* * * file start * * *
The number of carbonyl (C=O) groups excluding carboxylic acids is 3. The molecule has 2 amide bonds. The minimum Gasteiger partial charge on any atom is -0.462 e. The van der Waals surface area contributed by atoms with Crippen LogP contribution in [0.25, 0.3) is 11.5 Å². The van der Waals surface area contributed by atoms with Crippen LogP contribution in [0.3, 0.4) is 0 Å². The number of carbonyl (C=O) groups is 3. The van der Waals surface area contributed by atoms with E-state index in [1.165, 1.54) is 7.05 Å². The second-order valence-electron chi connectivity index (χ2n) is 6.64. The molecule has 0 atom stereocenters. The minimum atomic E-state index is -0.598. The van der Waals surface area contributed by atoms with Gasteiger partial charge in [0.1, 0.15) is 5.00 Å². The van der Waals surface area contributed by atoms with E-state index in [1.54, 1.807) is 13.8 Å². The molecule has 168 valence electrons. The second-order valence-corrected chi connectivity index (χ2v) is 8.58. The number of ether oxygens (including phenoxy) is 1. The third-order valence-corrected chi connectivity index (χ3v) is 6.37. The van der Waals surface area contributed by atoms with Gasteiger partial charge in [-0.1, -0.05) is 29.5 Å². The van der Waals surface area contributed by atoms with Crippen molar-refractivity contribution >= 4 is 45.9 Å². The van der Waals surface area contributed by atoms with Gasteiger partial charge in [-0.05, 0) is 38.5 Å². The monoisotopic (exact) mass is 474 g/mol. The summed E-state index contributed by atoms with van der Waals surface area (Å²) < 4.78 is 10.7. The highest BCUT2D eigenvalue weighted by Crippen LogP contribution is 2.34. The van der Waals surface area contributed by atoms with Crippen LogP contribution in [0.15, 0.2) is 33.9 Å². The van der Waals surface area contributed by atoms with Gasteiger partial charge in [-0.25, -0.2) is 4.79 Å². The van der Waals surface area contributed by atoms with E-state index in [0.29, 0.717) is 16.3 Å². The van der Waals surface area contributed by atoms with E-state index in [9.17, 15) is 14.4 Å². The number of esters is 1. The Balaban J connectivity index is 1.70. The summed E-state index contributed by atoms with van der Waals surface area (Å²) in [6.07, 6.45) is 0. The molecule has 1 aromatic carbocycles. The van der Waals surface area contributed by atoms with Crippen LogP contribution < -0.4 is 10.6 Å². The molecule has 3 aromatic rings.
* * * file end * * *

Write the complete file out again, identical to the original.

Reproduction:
The number of carbonyl (C=O) groups excluding carboxylic acids is 3. The molecule has 2 amide bonds. The minimum Gasteiger partial charge on any atom is -0.462 e. The van der Waals surface area contributed by atoms with Crippen LogP contribution in [0.25, 0.3) is 11.5 Å². The van der Waals surface area contributed by atoms with Crippen LogP contribution in [0.3, 0.4) is 0 Å². The number of carbonyl (C=O) groups is 3. The van der Waals surface area contributed by atoms with E-state index in [1.165, 1.54) is 7.05 Å². The second-order valence-electron chi connectivity index (χ2n) is 6.64. The molecule has 0 atom stereocenters. The minimum atomic E-state index is -0.598. The van der Waals surface area contributed by atoms with Gasteiger partial charge in [0.1, 0.15) is 5.00 Å². The van der Waals surface area contributed by atoms with E-state index in [1.54, 1.807) is 13.8 Å². The molecule has 168 valence electrons. The second-order valence-corrected chi connectivity index (χ2v) is 8.58. The number of ether oxygens (including phenoxy) is 1. The third-order valence-corrected chi connectivity index (χ3v) is 6.37. The van der Waals surface area contributed by atoms with Gasteiger partial charge in [-0.1, -0.05) is 29.5 Å². The van der Waals surface area contributed by atoms with Crippen molar-refractivity contribution >= 4 is 45.9 Å². The van der Waals surface area contributed by atoms with Gasteiger partial charge in [-0.05, 0) is 38.5 Å². The monoisotopic (exact) mass is 474 g/mol. The summed E-state index contributed by atoms with van der Waals surface area (Å²) < 4.78 is 10.7. The highest BCUT2D eigenvalue weighted by Crippen LogP contribution is 2.34. The van der Waals surface area contributed by atoms with Crippen LogP contribution in [0.15, 0.2) is 33.9 Å². The van der Waals surface area contributed by atoms with Gasteiger partial charge in [-0.25, -0.2) is 4.79 Å². The van der Waals surface area contributed by atoms with E-state index in [0.29, 0.717) is 16.3 Å². The van der Waals surface area contributed by atoms with E-state index in [9.17, 15) is 14.4 Å². The number of esters is 1. The Balaban J connectivity index is 1.70. The summed E-state index contributed by atoms with van der Waals surface area (Å²) in [6.07, 6.45) is 0. The molecule has 1 aromatic carbocycles. The van der Waals surface area contributed by atoms with Crippen LogP contribution < -0.4 is 10.6 Å². The molecule has 3 aromatic rings.